Earlier this week, I introduced the idea that the rise of indexing and ETFs, known collectively as passive investing, is damaging the market and the economy, and I started spinning out the worst-case scenario should it continue to advance, including a riskier stock market and widening income inequality. But there are other areas to be concerned about as well.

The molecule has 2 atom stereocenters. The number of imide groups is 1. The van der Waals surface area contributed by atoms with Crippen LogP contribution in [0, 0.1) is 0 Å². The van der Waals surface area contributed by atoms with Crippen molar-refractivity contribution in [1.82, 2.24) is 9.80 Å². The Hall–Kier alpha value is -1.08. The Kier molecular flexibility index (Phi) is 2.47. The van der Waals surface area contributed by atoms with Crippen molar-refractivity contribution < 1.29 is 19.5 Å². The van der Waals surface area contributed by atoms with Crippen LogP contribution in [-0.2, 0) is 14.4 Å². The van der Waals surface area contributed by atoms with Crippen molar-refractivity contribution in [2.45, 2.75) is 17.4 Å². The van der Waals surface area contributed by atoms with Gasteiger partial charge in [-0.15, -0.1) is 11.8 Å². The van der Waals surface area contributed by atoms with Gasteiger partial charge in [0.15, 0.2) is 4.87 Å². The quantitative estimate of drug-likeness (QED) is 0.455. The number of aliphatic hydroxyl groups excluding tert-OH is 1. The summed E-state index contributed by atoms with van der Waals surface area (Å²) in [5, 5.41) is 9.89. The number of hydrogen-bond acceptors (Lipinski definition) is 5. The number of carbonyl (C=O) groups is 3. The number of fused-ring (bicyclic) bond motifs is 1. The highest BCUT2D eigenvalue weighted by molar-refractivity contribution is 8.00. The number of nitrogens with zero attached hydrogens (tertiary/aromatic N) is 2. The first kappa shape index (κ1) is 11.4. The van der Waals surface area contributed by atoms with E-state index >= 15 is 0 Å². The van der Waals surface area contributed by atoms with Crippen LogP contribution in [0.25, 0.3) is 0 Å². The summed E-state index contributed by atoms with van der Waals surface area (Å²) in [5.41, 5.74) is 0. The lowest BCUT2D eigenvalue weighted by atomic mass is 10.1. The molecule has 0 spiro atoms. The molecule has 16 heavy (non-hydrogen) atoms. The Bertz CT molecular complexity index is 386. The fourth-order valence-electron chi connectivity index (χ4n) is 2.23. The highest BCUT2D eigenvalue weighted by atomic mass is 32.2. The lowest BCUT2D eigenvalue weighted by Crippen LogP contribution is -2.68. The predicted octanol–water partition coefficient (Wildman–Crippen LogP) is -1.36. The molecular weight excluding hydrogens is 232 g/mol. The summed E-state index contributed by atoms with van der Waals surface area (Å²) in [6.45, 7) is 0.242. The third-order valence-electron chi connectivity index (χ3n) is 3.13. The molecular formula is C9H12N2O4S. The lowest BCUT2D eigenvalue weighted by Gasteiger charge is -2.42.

Competition is what academics worry about when they worry about passive investing. Traditionally, preserving competition was mostly about maintaining a certain number of companies in every industry. Federal antitrust laws block monopolies. But academic studies have shown recently that index funds or horizontal ownership, where the same investors own a good percentage of the shares in rival companies, can also stifle competition. Horizontal ownership has risen sharply in the past decade and a half. For a large company, the chance that at least one of its large shareholders owns shares in a rival has risen to 90%, up from just 16% in 2000. And the more horizontal ownership there is, it appears, the less competitive a company, and an industry, becomes. In 2014, two economic consultants, Jose Azar and Isabel Tacu, and Michigan economics professor Martin Schmaltz, found that in the airline industry, where common ownership had risen to 70%, prices were as much as 12% higher because of common shareholders.

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